Prior work on the synthesis of the acerogenins showed that a final SNAr of a phenol on to an ortho-fluroronitro arene as the key cyclophane forming step could be executed at higher concentrations (0.1–1 M) and at room temperature. Given that terminal diynes from five to eleven carbons are commercially available as well as iodides 8 and 11, one idea to quickly construct SNAr substrates of various tether lengths would be to employ successive Sonogashira couplings followed by hydrogenation of the alkynes (Scheme 2). In fact, Sonogashira coupling of 3-iodophenol and 1,6-heptadiyne was uneventful leading to the terminal alkyne 10. Another Sonogashira coupling with commercially available 11 led to 12. Unfortunately, selective reduction of the alkynes in the presence of the nitro group with Wilkinson’s catalyst [29] led to indiscriminate reduction and attempts to re-oxidize the aniline back to a nitro group with MCPBA gave complex mixtures from which the target was not isolated [30]. Current efforts are underway to identify a viable route to these SNAr substrates that would allow varying tether lengths.

4. Conclusions

Quantum mechanical computations were conducted to predict the activation energies for rope-skipping TSs for 4 diarylether heptenoid compounds and 8 diarylether cyclophane compounds with intramolecular tether chains ranging from 7 to 14 carbon atoms. The activation barriers for the diarylether heptenoids and DAECn=1 conformers sampled in DMF implicit solvation range from 42 to 54 kcal/mol and are in excellent agreement with previously reported values. Use of DMF as an alternative implicit solvation medium typically has a negligible (on average 0.7 kcal/mol) effect on predicted relative energies. Increasing the tether length is shown to reduce the activation energies following a power-law decay to at least 9.2 kcal/mol for DAECn=8, though this convergence in activation free energy for barrier is attained by DAECn=5 (ΔGDMF = 10.9 kcal/mol). The impact different ring substituents and tether functional groups have on the rate of activation energy decay, and whether a power-law decay functional form is ubiquitous are intriguing avenues for future research. Synthetic efforts utilizing an Ullmann coupling or SNAr as a key step show promise and with additional optimization would lead to experimental measurement of these conformational barriers. A complete mapping of the conformational ensemble would be useful but is likely only worth pursuing with assistance from automated transition state search techniques [23,31,32,33,34]. In understanding the relationship between intramolecular tether length and DAEC racemization, this information may provide guidance toward future synthesis of diarylether ligands or pharmaceuticals with atropisomeric properties created or tuned by the attachment of an intramolecular tether.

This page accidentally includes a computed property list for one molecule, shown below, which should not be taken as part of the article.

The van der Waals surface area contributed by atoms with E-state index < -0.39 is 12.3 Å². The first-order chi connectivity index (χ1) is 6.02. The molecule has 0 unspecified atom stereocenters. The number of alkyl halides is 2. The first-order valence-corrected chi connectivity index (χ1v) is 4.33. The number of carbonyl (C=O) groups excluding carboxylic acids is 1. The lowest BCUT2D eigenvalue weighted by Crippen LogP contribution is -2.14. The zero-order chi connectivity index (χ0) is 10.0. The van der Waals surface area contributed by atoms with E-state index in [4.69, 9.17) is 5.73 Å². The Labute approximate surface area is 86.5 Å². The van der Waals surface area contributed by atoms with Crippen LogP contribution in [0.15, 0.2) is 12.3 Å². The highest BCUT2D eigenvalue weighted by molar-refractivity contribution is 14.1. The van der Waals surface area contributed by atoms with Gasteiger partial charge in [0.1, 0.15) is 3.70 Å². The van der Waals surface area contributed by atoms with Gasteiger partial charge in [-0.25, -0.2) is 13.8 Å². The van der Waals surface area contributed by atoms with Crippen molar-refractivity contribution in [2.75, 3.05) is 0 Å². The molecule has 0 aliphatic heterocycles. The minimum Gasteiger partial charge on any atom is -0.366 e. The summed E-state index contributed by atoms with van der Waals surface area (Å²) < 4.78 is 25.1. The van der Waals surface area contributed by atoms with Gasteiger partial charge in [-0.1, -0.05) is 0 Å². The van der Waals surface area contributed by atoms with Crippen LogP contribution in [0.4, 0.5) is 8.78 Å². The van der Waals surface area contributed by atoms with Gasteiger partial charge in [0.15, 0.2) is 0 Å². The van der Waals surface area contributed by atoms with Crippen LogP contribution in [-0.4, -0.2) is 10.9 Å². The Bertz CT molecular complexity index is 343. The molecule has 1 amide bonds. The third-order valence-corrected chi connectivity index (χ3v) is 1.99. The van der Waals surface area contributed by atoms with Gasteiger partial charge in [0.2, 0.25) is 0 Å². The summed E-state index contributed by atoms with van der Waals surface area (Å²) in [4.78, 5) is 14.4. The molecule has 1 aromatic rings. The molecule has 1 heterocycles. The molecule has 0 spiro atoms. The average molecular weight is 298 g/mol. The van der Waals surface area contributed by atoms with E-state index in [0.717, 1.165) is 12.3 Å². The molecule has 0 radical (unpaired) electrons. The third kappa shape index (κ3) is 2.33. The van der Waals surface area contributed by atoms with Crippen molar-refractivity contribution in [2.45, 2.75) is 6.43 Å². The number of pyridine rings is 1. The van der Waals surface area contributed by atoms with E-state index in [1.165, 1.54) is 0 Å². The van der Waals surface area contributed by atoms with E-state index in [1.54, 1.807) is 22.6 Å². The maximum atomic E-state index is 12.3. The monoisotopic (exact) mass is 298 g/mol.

Supplementary Materials

The following are available online at Figure S1: Plots of the relative activation energies for isomerization between enantiomeric conformations of DAEC of varying tether lengths (6 + n carbons) within an implicit solvent of benzene and dimethylformamide; and Cartesian coordinates of optimized stationary points.

Author Contributions

Conceptualization, N.J.D. and K.A.M.; methodology, N.J.D. and K.A.M.; software, T.J.S. and N.J.D.; validation, T.M.O. and Z.T.; formal analysis, T.J.S.; investigation, T.J.S., H.T., T.M.O. and Z.T.; resources, N.J.D. and K.A.M.; data curation, T.J.S., H.T., T.M.O. and Z.T.; writing—original draft preparation, T.J.S. and K.A.M.; writing—review and editing, T.J.S., K.A.M. and N.J.D.; visualization, T.J.S. and K.A.M.; supervision, N.J.D. and K.A.M.; project administration, T.J.S., N.J.D. and K.A.M.; funding acquisition, T.J.S., N.J.D. and K.A.M. All authors have read and agreed to the published version of the manuscript.